There’s a gorgeous new gallery in town.

You climb the stairs at the back of Triple J’s Music’s new location, past a potter’s wheel, past walls lovingly embellished with graffiti, past a purple bicycle with a purple-patterned velvet banana seat.

Then you come to the entrance of Gallery 22. Professional-quality vinyl lettering lists the artists showing, on a clean white wall.

Step into the space, and you’re transported to a high-end commercial gallery in the south. A wide-open space makes room for each art piece to sing from the white walls. Sculpture stands on plinths made of white-painted speaker cabinets.

The two-storey building at 308 Elliott Street can be found between the Hougen Centre parking lot and 4th Avenue. It’s been the Sears warehouse and housed Zola’s kitchen for a short while. But it’s never been a retail space. Until now.

Triple J’s has, in collaboration with the Hougens, put in glass doors and a better entrance. They painted the walls lots of funky colours and installed black slat wall. They’ve filled the shop with the vinyl, CDs, T-shirts, jewellery and tobacco paraphernalia they carried in their 4th Avenue location.

They’ve also expanded. They now host the Bang On T-shirt line, where you can choose your T-shirt design and have it printed on the T-shirt of your choice. That moved there from its 2nd Avenue location.

When Jordi Jones, owner of Triple J’s, contemplated moving to this space, she knew she’d have a piercing and tattooing studio on the second floor. But the upstairs was larger than that use required.

She discussed the matter with Dan Bushnell, her tattoo artist. They decided it had to be an art gallery.

Bushnell will curate the gallery and continue his tattooing practice.

He’s committed to keeping the gallery’s clean, professional look. He sees it as a way of respecting the art and the artists.

The gallery will host a series of month-long group and solo shows.

Artists who are interested in showing should contact Bushnell. He’s interested in new, edgy work.

Gallery 22 will also carry a stable of artists, likely posting their work online. They do not require exclusivity of their artists, but they want to show work that’s new to Whitehorse, even if those artists show elsewhere.

Currently they’re showing sculpture by Gisli Balzer, paintings by Emma Barr, Dan Bushnell and Ian Parker, serigraphs and photographs by Matty Marnik, and silkscreens by Rory O’Brien.

The gallery “isn’t exclusive at all.”

Bushnell is excited about reaching a younger demographic with the gallery. Triple J’s customers feel comfortable in the establishment, to the point of feeling a kind of ownership of it.

While I was talking with Bushnell, I heard some teens come up the stairs, check out the artwork, point things out to each other. Reaching youth is one of Bushnell’s “favourite benefits of the space”.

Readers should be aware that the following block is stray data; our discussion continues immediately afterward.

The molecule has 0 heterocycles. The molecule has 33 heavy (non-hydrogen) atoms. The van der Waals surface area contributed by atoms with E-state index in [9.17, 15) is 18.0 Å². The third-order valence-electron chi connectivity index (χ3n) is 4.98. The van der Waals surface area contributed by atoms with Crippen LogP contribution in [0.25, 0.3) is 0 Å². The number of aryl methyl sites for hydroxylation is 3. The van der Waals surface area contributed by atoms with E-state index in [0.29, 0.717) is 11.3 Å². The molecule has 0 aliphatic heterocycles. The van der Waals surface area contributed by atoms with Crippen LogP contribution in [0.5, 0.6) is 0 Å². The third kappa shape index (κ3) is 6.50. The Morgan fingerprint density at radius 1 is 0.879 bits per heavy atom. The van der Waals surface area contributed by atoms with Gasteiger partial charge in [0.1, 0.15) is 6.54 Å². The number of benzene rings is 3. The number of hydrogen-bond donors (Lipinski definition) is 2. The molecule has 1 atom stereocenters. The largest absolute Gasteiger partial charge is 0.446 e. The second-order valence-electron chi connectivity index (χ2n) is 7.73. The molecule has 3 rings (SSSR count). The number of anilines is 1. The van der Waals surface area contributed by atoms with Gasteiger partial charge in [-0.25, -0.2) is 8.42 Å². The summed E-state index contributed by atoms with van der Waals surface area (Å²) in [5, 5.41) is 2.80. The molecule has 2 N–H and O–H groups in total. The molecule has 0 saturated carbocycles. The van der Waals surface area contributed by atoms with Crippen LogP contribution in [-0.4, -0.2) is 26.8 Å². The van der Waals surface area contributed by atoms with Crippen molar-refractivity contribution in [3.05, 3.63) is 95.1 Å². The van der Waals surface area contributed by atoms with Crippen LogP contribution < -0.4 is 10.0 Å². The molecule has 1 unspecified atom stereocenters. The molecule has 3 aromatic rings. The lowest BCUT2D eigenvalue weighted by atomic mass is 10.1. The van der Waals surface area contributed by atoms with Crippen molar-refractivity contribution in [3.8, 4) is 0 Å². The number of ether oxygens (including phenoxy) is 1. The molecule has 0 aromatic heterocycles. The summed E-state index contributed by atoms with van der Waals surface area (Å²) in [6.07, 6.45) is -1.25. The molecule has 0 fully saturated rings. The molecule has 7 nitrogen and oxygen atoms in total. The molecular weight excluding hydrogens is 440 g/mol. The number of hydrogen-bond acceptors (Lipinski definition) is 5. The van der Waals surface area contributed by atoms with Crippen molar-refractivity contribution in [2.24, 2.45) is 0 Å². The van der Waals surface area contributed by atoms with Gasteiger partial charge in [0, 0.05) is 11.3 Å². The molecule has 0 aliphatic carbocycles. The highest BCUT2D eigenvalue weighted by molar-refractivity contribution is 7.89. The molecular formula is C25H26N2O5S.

Bushnell’s visions include a show of artists with day jobs, people who might not actually call themselves artists, but “do amazing work” during their evenings and weekends.

Bushnell was born and raised in Whitehorse. He graduated from F. H. Collins and attended Emily Carr, and then the Vancouver Film School.

He spent 14 years working on large-scale community art projects in Vancouver and the lower Mainland.

He took up tattooing as an extracurricular activity, too worn out after days of coordinating hundreds of people into public art projects to paint or sculpt.

He loves the sense of culture and history in tattooing, both ancient and current.

He thinks the Yukon falls into a trap of focusing too much on its past. He thinks we should respect the past, but celebrate the future.

Celebrating art, especially the art of young people, seems to him a great way to do that.

Jordi Jones received the eviction notice at Triple J’s old location last August.

They needed to vacate the premises by May of 2010.

She knew they wanted to expand. She’s grateful that the Hougens “took a chance on us,” a store with a counter-culture kind of image.

She loves the contrast between the colourful, funky downstairs and the white walls upstairs, a quiet space where the art can “jump off the wall”.

“The sun hits your face, and you can see the mountains from the windows.”

She’ll be renting out the gallery space for yoga classes and wine-tasting sessions.

She’s been an art collector for years, and enjoys – though she sees it as a hazard – getting first dibs on the wonderful new works that come into the gallery.

Twenty-two is Jones’s favourite, lucky number. The gallery’s graphic was taken from the tattoo of the number on two of her fingers.

Dan Bushnell’s solo show of paintings, A Storytelling, will open April 15 and run until mid May.

In May, the gallery will host a show of artists who all work with Adam Green at Terra Firma.

Triple J’s will mark its sixth anniversary on May 1, with a weekend of sales and celebration.